"I don't have to tell you things are bad. Everybody knows things are bad. It's a depression. Everybody's out of work or scared of losing their job. The dollar buys a nickel's worth, banks are going bust, shopkeepers keep a gun under the counter. Punks are running wild in the street and there's nobody anywhere who seems to know what to do, and there's no end to it."
Few have expressed the outrage of the common people at out-of-control capitalism better than the Howard Beale character in the 1976 movie Network. In the light of current events, the movie’s take on a society that has relinquished its control and independence to greedy corporates in exchange for more TV channels is even more poignant than it was 35 years ago.
Much has changed in the past three and half decades, and not all of it is “worse than bad” - far from it. The internet in particular has opened up virtually endless possibilities for humans to connect, play, work, create, and share. The net today is an enormous, ubiquitous power that influences everything and everyone. And like the proverbial axe that can be used to chop firewood or to chop off an arm, this power can be used or abused.
What’s changed in the past few years specifically is that we’re seeing increased awareness of how technology impacts our lives and what this means for us as individuals, as citizens, as employees, as communities, and as nations. Maybe 2011 will in the future be seen as the year when a lot of big paradigms started to shift and new structures and dynamics started to emerge. It’s early days for seeing the impact of movements such as the Arab Spring, or Occupy Wall Street. We don’t know yet what effect Wikileaks will have long-term on transparency and accountability. It’s possible that government censorship, surveillance, and erosion of privacy will not slow down but instead accelerate. If that happens, our civil rights and democracy itself will be undermined further.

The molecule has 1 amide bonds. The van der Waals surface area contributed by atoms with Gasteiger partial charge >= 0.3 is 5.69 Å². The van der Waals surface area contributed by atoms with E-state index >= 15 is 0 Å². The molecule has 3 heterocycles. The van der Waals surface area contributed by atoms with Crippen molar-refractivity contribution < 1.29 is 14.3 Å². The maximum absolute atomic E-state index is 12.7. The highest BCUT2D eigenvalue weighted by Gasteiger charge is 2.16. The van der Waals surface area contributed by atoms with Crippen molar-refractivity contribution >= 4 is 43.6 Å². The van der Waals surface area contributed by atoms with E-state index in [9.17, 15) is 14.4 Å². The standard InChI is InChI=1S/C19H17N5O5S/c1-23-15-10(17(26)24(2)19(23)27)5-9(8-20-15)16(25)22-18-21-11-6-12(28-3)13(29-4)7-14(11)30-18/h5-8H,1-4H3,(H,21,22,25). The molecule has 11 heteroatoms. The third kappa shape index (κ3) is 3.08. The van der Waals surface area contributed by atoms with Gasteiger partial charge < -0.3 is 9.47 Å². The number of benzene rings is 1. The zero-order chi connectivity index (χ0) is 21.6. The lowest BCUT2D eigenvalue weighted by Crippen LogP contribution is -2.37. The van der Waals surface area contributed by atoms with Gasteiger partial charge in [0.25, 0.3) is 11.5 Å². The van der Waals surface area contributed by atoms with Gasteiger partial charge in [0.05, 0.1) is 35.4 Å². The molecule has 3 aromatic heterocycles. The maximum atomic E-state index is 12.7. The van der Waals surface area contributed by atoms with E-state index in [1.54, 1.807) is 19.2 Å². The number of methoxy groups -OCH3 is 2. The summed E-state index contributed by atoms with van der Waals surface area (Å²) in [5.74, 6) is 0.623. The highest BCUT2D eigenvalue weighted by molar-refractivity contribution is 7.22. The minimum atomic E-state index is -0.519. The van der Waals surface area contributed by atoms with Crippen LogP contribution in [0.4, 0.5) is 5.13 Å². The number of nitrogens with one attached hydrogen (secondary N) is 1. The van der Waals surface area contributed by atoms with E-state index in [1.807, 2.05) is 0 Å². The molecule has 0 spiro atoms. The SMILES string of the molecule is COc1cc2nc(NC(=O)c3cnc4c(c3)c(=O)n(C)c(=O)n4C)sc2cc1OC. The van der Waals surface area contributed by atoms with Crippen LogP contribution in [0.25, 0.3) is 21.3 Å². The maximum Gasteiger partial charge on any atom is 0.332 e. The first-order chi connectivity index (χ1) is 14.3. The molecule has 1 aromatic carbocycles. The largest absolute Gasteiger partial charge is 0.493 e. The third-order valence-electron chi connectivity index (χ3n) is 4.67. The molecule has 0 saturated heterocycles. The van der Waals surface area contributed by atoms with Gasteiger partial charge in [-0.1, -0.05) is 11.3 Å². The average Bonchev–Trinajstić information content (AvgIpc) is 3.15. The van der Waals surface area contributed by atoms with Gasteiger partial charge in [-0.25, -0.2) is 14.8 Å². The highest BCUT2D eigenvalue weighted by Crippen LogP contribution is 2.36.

One thing is clear though: The “real” world and the internet world are converging. They are not two separate spheres any more, but have become one and the same. As a citizen and as a social human being, it’s almost impossible to opt out of the latter completely. Internet-rights issues are becoming mainstream, and moreover, are now simply human-rights issues. There’s not just a “digital divide”, but simply an ever-growing divide in our society. We don’t need more media literacy, but more literacy. And so on.
The upshot of this convergence is that more and more people are understanding how technology affects their world. They realise that thanks to the internet we have more possibilities than ever before. At the same time, our freedoms and rights to use this technology are increasingly under threat from corporate interests, paranoid governments, and misguided decision makers in positions of power.
People are getting concerned, and they want to do something. In New Zealand, a month before the election, many voters wonder who will understand and appropriately represent their concerns in the next parliament and government. Anyone who watched our elected officials’ recent performances, for example in the now (in)famous Skynet debate, would be hard-pressed to find any cause for confidence that future net-related issues will be treated responsibly and with knowledge.